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Multi pattern match

Posted on 2001-07-31
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Last Modified: 2008-02-01
UNIX has a "-E" switch to allow its grep utility to match multiple patterns at once, eg:
  grep -E "abc|def|ghi|jkl" infile
will match all lines in infile which contain "abc" or "def", etc.

I know Perl has a "grep" command, and I know it can also do pattern matching with the "=~" operator, but how can I write CONCISE Perl code to match multiple patterns with the:
1. grep command?
2. "=~" operator?

Thanks.
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Question by:tel2
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5 Comments
 
LVL 84

Expert Comment

by:ozo
ID: 6339110
print grep /abc|def|ghi|jkl/ <>;
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LVL 84

Expert Comment

by:ozo
ID: 6339119
print grep /abc|def|ghi|jkl/,<>;
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LVL 12

Author Comment

by:tel2
ID: 6343456
ozo,

Is this an answer to both questions, or just #1?  If just #1, are there any other commands (eg: "=~") which allow for multiple pattern matching, if so, please give examples.

What does the "<>" mean exactly?
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Accepted Solution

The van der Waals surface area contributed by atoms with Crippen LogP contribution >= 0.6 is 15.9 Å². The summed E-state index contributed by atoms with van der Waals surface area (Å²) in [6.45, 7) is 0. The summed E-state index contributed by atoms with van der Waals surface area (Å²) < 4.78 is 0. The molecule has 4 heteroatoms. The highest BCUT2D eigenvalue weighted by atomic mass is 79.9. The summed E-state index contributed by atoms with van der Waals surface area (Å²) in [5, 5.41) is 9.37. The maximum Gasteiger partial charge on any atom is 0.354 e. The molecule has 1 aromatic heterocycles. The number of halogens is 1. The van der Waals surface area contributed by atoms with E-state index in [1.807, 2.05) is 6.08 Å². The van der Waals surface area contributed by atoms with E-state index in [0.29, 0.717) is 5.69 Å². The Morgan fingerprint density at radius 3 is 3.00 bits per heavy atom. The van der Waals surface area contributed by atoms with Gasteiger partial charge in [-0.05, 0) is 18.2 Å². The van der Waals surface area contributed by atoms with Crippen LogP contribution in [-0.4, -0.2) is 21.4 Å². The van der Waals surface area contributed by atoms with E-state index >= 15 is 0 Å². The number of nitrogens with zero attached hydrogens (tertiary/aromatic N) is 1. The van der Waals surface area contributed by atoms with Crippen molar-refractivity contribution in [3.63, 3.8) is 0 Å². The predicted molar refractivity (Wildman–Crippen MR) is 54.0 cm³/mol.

by:
ozo earned 90 total points
ID: 6345384
while( defined($strimg = <>) ){
    print $string if $string =~ /abc|def|ghi|jkl/;
}


perldoc -f readline
                 readline EXPR
                         Reads   from  the  filehandle  whose  typeglob  is
                         contained in EXPR.  In scalar context,  each  call
                         reads and returns the next line, until end-of-file
                         is reached, whereupon the subsequent call  returns
                         undef.   In  list context, reads until end-of-file
                         is reached and returns a list of lines.  Note that
                         the  notion  of  ``line'' used here is however you
                         may    have    defined    it    with     $/     or
                         $INPUT_RECORD_SEPARATOR).  See the section on "$/"
                         in the perlvar manpage.
                         When $/ is set to undef,  when  readline()  is  in
                         scalar context (i.e. file slurp mode), and when an
                         empty file is read, it returns '' the first  time,
                         followed by undef subsequently.
                         This  is  the  internal  function implementing the
                         <EXPR> operator, but you can use it directly.  The
                         <EXPR> operator is discussed in more detail in the
                         I/O Operators entry in the perlop manpage.
                             $line = <STDIN>;
                             $line = readline(*STDIN);           # same thing

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LVL 12

Author Comment

by:tel2
ID: 6374742
ozo,

Thanks for that.
So, are you saying that "<>" is the same as "readline"?
0

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